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Sailing a galleon

The boatswain (bosun) instructs the crew to furl the sails. Both galleons and pirate ships relied solely on the power of the wind to move them forward. The sails were designed to get maximum advantage from the wind. By adjusting the position of the sails, the ship could change direction. The sails were attached to the masts by horizontal beams called yards. Ropes, called lifts, held them in place. Other ropes, known as halyards, hoisted the sails into position. The crew climbed up and down the rigging to furl or unfurl the sails, to reach the crow’s nest, or to attack invaders on the deck below.



The ship's rigging

Rigging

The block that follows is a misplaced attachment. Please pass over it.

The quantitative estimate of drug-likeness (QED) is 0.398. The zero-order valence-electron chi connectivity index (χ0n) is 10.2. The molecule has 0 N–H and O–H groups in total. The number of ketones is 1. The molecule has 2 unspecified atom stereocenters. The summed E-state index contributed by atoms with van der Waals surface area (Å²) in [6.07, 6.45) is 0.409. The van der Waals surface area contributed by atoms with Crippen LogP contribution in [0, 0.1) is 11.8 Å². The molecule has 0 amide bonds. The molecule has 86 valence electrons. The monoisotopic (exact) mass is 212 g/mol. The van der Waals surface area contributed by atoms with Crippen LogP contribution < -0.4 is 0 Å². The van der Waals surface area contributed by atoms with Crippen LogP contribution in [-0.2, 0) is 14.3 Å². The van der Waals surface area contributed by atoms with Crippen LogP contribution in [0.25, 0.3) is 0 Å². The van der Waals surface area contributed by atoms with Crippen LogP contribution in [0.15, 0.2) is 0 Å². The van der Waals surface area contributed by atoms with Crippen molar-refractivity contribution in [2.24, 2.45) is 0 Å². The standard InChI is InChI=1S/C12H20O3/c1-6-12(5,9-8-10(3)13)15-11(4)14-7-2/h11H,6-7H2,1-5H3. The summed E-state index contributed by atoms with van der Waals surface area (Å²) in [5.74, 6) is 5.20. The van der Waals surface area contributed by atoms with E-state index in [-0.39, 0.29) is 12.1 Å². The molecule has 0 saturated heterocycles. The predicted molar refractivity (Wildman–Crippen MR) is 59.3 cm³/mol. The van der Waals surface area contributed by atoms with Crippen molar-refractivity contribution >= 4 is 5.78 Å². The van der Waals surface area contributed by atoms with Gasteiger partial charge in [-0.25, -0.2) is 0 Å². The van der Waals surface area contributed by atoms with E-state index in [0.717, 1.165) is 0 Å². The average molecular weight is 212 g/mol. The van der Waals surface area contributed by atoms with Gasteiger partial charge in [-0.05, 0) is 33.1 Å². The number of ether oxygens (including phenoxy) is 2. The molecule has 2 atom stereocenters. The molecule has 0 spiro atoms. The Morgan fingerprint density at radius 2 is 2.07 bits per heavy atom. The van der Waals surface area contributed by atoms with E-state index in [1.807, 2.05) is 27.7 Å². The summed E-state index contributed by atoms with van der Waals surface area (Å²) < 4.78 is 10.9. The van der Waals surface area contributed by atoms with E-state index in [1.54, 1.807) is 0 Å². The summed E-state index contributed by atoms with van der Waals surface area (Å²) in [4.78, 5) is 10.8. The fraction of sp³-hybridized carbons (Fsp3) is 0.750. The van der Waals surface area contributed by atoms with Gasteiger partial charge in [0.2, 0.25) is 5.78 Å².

The ship’s sails, together with the ropes used to adjust them, were called the rigging. A sail was attached to the mast on a horizontal yard, held in place by ties and lifts. It was hoisted into place by halyards. Men climbed up and down the rigging on rope ladders, called ratlines. The galleon had three masts. From the bow (front of the ship) they were the foremast, mainmast and mizzen mast. The standing rigging held the masts securely in position. They consisted of ropes called shrouds, which attached the masts to the ship’s sides, and stays, which ran between the masts.
Running rigging took its name from the blocks and pulleys through which the ropes ran. These ropes included the halyards, which hoisted the yard up the mast, sheets, which kept the sails taut, and braces, which swung the yard left or right. Clewlines bunched the sail up against the yard when it was furled.
 

Square sails mounted on yardarms dominated shipping in the Mediterranean Sea in ancient times. Square-rigged ships spread to Northern Europe by the Middle Ages, and were independently invented in China and the Americas before the Spanish conquest.

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